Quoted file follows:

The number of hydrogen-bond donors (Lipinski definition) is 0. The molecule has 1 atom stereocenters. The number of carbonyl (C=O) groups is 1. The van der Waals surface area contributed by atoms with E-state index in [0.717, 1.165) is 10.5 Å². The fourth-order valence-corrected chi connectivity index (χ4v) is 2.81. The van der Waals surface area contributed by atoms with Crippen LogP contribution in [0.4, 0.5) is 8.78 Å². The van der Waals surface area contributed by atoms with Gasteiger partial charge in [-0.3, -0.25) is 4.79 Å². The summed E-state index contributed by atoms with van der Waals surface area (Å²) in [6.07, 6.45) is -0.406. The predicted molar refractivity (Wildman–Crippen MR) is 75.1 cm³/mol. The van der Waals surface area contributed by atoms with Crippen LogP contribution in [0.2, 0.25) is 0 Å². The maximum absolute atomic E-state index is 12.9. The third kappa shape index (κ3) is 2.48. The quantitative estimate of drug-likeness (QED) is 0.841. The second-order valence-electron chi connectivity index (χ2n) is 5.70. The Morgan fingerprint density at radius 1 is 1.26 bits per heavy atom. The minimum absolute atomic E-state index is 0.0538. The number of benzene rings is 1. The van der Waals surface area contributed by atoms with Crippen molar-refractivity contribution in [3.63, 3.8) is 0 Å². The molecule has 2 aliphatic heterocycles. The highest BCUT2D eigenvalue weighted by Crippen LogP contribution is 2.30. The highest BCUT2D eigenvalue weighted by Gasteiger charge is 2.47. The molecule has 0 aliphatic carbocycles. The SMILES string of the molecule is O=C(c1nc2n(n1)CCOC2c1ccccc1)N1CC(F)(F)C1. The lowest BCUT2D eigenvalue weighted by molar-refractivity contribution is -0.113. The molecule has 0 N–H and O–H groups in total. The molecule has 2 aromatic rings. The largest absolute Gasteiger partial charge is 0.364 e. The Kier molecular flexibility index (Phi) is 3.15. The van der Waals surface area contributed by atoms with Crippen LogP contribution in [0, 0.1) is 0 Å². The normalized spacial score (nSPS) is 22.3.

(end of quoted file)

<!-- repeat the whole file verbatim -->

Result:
The number of hydrogen-bond donors (Lipinski definition) is 0. The molecule has 1 atom stereocenters. The number of carbonyl (C=O) groups is 1. The van der Waals surface area contributed by atoms with E-state index in [0.717, 1.165) is 10.5 Å². The fourth-order valence-corrected chi connectivity index (χ4v) is 2.81. The van der Waals surface area contributed by atoms with Crippen LogP contribution in [0.4, 0.5) is 8.78 Å². The van der Waals surface area contributed by atoms with Gasteiger partial charge in [-0.3, -0.25) is 4.79 Å². The summed E-state index contributed by atoms with van der Waals surface area (Å²) in [6.07, 6.45) is -0.406. The predicted molar refractivity (Wildman–Crippen MR) is 75.1 cm³/mol. The van der Waals surface area contributed by atoms with Crippen LogP contribution in [0.2, 0.25) is 0 Å². The maximum absolute atomic E-state index is 12.9. The third kappa shape index (κ3) is 2.48. The quantitative estimate of drug-likeness (QED) is 0.841. The second-order valence-electron chi connectivity index (χ2n) is 5.70. The Morgan fingerprint density at radius 1 is 1.26 bits per heavy atom. The minimum absolute atomic E-state index is 0.0538. The number of benzene rings is 1. The van der Waals surface area contributed by atoms with Crippen molar-refractivity contribution in [3.63, 3.8) is 0 Å². The molecule has 2 aliphatic heterocycles. The highest BCUT2D eigenvalue weighted by Crippen LogP contribution is 2.30. The highest BCUT2D eigenvalue weighted by Gasteiger charge is 2.47. The molecule has 0 aliphatic carbocycles. The SMILES string of the molecule is O=C(c1nc2n(n1)CCOC2c1ccccc1)N1CC(F)(F)C1. The lowest BCUT2D eigenvalue weighted by molar-refractivity contribution is -0.113. The molecule has 0 N–H and O–H groups in total. The molecule has 2 aromatic rings. The largest absolute Gasteiger partial charge is 0.364 e. The Kier molecular flexibility index (Phi) is 3.15. The van der Waals surface area contributed by atoms with Crippen LogP contribution in [0, 0.1) is 0 Å². The normalized spacial score (nSPS) is 22.3.